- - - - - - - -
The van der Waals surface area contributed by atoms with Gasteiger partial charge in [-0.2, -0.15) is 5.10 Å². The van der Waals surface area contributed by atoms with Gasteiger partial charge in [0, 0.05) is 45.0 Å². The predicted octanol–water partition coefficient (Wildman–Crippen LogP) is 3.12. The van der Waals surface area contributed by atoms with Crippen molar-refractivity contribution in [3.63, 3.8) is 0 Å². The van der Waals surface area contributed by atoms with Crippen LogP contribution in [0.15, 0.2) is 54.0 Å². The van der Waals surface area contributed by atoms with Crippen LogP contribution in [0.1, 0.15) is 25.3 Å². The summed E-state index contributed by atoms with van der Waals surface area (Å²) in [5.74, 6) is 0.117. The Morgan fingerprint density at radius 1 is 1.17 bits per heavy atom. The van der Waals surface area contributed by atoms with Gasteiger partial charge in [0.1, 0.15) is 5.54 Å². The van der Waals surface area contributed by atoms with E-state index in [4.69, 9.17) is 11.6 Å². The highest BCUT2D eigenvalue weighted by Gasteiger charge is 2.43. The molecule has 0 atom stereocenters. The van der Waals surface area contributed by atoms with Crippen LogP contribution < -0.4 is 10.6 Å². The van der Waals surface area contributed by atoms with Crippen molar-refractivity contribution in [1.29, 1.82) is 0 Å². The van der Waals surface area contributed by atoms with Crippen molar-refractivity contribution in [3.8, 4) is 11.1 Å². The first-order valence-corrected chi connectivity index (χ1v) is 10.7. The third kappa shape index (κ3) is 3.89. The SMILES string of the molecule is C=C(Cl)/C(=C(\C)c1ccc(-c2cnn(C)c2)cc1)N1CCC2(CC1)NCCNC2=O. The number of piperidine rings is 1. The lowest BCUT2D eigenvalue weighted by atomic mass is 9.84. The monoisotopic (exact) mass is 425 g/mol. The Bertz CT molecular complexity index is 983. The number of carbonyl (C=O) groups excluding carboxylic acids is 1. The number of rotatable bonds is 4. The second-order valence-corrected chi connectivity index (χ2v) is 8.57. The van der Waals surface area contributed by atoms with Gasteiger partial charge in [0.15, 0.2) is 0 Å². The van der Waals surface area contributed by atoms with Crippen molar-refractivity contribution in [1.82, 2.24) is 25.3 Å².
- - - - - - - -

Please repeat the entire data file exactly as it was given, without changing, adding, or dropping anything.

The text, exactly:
The van der Waals surface area contributed by atoms with Gasteiger partial charge in [-0.2, -0.15) is 5.10 Å². The van der Waals surface area contributed by atoms with Gasteiger partial charge in [0, 0.05) is 45.0 Å². The predicted octanol–water partition coefficient (Wildman–Crippen LogP) is 3.12. The van der Waals surface area contributed by atoms with Crippen molar-refractivity contribution in [3.63, 3.8) is 0 Å². The van der Waals surface area contributed by atoms with Crippen LogP contribution in [0.15, 0.2) is 54.0 Å². The van der Waals surface area contributed by atoms with Crippen LogP contribution in [0.1, 0.15) is 25.3 Å². The summed E-state index contributed by atoms with van der Waals surface area (Å²) in [5.74, 6) is 0.117. The Morgan fingerprint density at radius 1 is 1.17 bits per heavy atom. The van der Waals surface area contributed by atoms with Gasteiger partial charge in [0.1, 0.15) is 5.54 Å². The van der Waals surface area contributed by atoms with E-state index in [4.69, 9.17) is 11.6 Å². The highest BCUT2D eigenvalue weighted by Gasteiger charge is 2.43. The molecule has 0 atom stereocenters. The van der Waals surface area contributed by atoms with Crippen LogP contribution < -0.4 is 10.6 Å². The van der Waals surface area contributed by atoms with Crippen molar-refractivity contribution in [1.29, 1.82) is 0 Å². The van der Waals surface area contributed by atoms with Crippen molar-refractivity contribution in [3.8, 4) is 11.1 Å². The first-order valence-corrected chi connectivity index (χ1v) is 10.7. The third kappa shape index (κ3) is 3.89. The SMILES string of the molecule is C=C(Cl)/C(=C(\C)c1ccc(-c2cnn(C)c2)cc1)N1CCC2(CC1)NCCNC2=O. The number of piperidine rings is 1. The lowest BCUT2D eigenvalue weighted by atomic mass is 9.84. The monoisotopic (exact) mass is 425 g/mol. The Bertz CT molecular complexity index is 983. The number of carbonyl (C=O) groups excluding carboxylic acids is 1. The number of rotatable bonds is 4. The second-order valence-corrected chi connectivity index (χ2v) is 8.57. The van der Waals surface area contributed by atoms with Gasteiger partial charge in [0.15, 0.2) is 0 Å². The van der Waals surface area contributed by atoms with Crippen molar-refractivity contribution in [1.82, 2.24) is 25.3 Å².